Directed by Haifaa Al-Mansour (Wadjda) and starring Elle Fanning (The Beguiled; 20th Century Women), Mary Shelley depicts the author as a fiercely modern 19th-century woman, and her Frankenstein as the product of unbridled imagination and profound grief. Daughter of political philosophers William Godwin and Mary Wollstonecraft, who died giving birth to her, Mary (Fanning) is a bookish adolescent of humble means when she meets Percy Bysshe Shelley (Douglas Booth, The Riot Club; Romeo & Juliet). Though only 21, he is already a celebrated young poet — and a shameless womanizer with one collapsing marriage already under his belt. Defying her beloved but disapproving father, Mary absconds with Shelley — her stepsister, Claire (Bel Powley, A Royal Night Out), in tow. Mary seeks “unconventional approaches to living,” and finds it in spades with her debt-ridden bon vivant scribe, who desires neither monogamy nor the constraints of fatherly responsibility. Yet Percy believes in Mary, and two years into their union he whisks her away to a Swiss chateau for a summer of carefree living presided over by Lord Byron (Tom Sturridge, On the Road; Far from the Madding Crowd), where Mary will confront personal demons and compose the most influential horror novel of all time.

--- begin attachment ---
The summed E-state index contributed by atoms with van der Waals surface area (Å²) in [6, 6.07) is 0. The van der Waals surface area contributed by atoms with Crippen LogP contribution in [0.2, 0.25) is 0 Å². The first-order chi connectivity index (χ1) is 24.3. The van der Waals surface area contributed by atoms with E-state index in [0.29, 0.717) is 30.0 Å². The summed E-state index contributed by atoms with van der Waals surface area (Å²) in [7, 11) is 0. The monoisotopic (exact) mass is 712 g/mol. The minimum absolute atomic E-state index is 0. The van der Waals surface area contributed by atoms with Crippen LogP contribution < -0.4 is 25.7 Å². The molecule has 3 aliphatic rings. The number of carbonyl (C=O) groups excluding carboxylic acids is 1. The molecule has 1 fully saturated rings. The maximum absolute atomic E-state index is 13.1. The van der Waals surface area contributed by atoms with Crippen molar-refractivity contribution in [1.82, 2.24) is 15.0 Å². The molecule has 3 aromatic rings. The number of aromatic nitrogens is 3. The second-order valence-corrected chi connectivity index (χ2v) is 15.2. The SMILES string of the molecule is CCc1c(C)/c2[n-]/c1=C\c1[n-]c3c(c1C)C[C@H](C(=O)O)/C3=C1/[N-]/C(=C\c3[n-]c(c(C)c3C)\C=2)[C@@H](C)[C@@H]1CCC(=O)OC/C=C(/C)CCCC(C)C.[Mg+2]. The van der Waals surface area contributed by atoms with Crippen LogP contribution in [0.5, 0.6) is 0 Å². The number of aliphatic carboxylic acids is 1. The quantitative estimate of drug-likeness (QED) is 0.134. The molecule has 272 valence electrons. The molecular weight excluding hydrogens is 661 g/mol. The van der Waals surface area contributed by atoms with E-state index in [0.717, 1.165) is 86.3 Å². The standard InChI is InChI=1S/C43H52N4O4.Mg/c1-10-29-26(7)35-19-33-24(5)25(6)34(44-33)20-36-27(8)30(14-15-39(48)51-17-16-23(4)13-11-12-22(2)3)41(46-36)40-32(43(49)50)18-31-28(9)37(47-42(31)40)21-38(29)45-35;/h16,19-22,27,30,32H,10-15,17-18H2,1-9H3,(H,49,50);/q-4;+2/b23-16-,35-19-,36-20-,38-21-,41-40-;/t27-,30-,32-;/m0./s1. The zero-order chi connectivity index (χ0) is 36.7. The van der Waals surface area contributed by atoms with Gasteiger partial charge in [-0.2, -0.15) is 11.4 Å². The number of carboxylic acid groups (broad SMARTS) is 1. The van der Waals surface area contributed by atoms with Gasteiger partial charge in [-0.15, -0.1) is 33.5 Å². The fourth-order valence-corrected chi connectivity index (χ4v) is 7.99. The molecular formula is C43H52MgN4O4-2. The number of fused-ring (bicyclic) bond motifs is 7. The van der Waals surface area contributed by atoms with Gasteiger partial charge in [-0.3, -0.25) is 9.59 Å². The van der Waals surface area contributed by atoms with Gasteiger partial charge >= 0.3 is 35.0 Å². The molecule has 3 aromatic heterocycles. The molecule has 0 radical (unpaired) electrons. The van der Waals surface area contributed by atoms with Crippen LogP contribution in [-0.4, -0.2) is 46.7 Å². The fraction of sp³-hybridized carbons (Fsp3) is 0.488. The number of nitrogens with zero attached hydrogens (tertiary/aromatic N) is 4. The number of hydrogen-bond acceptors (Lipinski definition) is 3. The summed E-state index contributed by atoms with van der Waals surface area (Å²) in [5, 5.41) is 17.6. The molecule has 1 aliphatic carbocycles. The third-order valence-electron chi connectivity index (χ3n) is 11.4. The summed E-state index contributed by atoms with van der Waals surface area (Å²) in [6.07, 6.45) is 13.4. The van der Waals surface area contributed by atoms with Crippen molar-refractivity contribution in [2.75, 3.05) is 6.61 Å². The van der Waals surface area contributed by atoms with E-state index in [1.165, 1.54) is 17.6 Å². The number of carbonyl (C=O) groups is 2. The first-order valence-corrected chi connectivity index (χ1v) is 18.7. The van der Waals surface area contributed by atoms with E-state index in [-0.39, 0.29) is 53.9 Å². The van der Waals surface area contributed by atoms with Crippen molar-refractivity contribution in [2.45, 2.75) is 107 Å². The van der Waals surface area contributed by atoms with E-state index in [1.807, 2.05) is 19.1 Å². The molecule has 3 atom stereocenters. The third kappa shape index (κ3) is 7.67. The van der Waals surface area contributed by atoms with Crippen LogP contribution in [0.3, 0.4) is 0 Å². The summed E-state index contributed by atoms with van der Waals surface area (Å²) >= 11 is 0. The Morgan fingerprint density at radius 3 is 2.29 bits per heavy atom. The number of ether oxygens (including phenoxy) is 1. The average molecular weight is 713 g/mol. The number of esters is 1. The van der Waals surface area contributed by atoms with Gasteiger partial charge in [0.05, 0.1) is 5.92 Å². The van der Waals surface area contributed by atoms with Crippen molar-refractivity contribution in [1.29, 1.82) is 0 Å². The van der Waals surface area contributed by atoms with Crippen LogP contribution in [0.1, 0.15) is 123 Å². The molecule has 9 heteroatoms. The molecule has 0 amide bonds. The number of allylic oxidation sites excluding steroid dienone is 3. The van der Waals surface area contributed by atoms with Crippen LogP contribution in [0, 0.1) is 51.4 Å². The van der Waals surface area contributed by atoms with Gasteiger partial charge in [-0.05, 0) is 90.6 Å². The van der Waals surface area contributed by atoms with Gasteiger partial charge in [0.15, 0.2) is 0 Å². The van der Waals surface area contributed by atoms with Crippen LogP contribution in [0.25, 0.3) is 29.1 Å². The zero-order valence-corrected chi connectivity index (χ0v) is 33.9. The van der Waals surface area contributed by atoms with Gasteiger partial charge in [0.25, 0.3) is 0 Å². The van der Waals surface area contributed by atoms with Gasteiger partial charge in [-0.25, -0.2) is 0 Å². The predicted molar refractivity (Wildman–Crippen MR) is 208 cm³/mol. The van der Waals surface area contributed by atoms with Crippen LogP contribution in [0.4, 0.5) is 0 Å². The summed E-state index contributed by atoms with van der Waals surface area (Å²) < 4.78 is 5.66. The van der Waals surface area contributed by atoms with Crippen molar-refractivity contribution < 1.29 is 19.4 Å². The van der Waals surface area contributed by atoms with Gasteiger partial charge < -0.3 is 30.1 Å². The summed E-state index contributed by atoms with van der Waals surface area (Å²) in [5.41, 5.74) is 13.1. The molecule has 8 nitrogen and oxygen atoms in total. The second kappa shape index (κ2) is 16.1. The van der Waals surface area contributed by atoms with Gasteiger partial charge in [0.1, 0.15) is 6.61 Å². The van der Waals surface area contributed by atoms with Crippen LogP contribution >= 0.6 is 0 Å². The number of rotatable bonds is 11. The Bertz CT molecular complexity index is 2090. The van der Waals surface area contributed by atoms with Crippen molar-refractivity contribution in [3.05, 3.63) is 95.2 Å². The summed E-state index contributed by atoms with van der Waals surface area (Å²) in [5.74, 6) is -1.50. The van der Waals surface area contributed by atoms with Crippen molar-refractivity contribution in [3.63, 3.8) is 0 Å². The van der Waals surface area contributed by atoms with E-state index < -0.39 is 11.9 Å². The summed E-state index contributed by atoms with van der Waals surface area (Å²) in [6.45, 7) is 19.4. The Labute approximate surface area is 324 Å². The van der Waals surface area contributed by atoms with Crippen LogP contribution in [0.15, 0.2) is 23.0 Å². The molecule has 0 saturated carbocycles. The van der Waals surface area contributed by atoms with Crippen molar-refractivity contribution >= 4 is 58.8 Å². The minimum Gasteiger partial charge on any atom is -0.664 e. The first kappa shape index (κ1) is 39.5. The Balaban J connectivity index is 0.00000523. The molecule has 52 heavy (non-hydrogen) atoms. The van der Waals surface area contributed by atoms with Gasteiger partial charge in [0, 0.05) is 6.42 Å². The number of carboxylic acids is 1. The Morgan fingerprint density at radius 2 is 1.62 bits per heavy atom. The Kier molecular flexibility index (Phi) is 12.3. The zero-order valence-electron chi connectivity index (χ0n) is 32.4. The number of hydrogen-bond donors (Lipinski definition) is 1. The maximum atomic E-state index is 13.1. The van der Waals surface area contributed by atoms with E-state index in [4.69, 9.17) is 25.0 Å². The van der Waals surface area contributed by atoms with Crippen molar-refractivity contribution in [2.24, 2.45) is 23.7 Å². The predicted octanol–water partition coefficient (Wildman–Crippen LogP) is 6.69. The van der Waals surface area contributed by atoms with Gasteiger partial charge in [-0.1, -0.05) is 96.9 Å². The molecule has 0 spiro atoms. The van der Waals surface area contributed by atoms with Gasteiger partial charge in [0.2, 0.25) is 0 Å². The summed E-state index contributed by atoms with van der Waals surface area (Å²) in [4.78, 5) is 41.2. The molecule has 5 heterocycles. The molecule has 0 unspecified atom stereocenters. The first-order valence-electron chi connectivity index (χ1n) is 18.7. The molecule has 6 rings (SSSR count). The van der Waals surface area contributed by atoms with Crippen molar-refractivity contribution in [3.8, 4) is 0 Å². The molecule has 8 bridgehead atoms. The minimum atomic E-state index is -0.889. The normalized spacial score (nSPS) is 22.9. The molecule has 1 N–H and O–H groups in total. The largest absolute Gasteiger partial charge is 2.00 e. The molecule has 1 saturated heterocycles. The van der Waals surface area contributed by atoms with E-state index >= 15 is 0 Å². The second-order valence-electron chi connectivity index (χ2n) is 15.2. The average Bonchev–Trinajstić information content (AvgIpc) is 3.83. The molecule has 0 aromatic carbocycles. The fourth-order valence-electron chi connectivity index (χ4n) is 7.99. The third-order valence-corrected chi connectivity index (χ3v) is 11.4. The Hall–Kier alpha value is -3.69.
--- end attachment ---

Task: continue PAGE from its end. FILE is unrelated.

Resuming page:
As Saudi Arabia’s first female filmmaker, Al-Mansour is as much a pioneer as her heroine. She renders Mary Shelley as a sumptuous and intoxicating proto-feminist tale of fearless self-actualization and fiery creativity.
“Mary Shelley is a luscious-looking spectacle, drenched in the colors and visceral sensations of nature, the sensuality of young lovers, the passionate disappointment of loss and betrayal. But above all it is a film about ideas that breaks out of the well-worn mold of period drama (partly, anyway) by reaching deeply into the mind of the extraordinary woman who wrote the Gothic evergreen Frankenstein.
– Deborah Young,
The Hollywood Reporter